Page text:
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Site Studies

Some EIDP sites have published articles drawing on data from their own geographic locations.

In an article published in Schizophrenia Bulletin, for instance, Paul B. Gold, Ph.D., of the Medical University of South Carolina, and other researchers there and at the South Carolina Department of Mental Health, examined the question of whether supported employment works in rural areas where job opportunities are scarce and services are limited, fragmented, and geographically dispersed.

The answer was "yes." The researchers randomly assigned participants in a rural county to receive either integrated mental health and vocational services or traditional vocational and mental health services provided by two different agencies.

They found that outcomes in this rural area were comparable to outcomes in the large urban areas where supported employment has been studied the most. Sixty-four percent of participants receiving integrated services got competitive jobs, compared to just 26 percent of those receiving parallel services. They also earned more.

Although the participants made significant progress, however, they still didn't earn enough to achieve economic independence. The authors call for public policies to reduce barriers to higher education, promote career-oriented jobs for those with serious mental illnesses, and restore benefits eligibility to those who leave Federal insurance programs to work but later suffer setbacks in their recovery.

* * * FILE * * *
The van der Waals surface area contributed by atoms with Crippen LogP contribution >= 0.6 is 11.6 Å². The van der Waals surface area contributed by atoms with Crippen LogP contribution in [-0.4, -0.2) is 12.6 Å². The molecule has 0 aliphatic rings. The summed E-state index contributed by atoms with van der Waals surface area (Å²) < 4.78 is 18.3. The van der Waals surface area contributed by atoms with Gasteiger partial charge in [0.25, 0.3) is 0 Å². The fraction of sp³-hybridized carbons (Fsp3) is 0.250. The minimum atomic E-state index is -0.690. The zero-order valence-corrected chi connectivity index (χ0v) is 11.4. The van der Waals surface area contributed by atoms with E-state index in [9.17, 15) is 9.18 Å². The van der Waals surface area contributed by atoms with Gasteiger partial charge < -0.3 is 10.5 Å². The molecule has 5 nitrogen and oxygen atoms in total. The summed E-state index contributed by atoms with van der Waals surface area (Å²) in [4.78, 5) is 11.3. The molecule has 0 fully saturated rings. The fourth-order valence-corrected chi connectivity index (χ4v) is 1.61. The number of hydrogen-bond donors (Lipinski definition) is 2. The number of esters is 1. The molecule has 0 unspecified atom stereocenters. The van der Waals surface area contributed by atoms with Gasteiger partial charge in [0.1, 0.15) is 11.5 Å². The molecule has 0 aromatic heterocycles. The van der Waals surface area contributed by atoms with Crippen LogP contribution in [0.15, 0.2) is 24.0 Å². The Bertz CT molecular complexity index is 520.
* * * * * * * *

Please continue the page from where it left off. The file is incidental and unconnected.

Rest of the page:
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Ongoing Data Analysis

Researchers will continue to analyze the EIDP data, said Dr. Cook. They want to study the effect employment has on people's quality of life, for instance. They also want to find ways to help people get higher-paying jobs with health insurance benefits, so it won't matter if they lose their disability benefits and access to Medicaid.

"There are many important questions we still want to address," said Dr. Cook. "After all, we devoted close to 10 years of our lives to the study."

For more information about the EIDP, visit the study's home page at www.psych.uic.edu. For information on mental illnesses, visit the SAMHSA Web site at www.samhsa.govEnd of Article

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References

Burke-Miller, J.K., et al. "Demographic Characteristics and Employment Among People with Severe Mental Illness in a Multisite Study." Community Mental Health Journal, 2006. Published online.

Cook, J.A., et al. "Integration of Psychiatric and Vocational Services: A Multisite Randomized, Controlled Trial of Supported Employment." American Journal of Psychiatry, 2005. 162(10):1948-1956.

Cook, J.A., et al. "Results of a Multisite Randomized Trial of Supported Employment Interventions for Individuals with Severe Mental Illness." Archives of General Psychiatry, 2005. 62:505-512.

Gold, P.B., et al. "Randomized Trial of Supported Employment Integrated with Assertive Community Treatment for Rural Adults with Severe Mental Illness." Schizophrenia Bulletin, 2005. Published online.

Leff, H.S., et al. "Effects of Job Development and Job Support on Competitive Employment of Persons with Severe Mental Illness." Psychiatric Services, 2005. 56(10):1237-1244.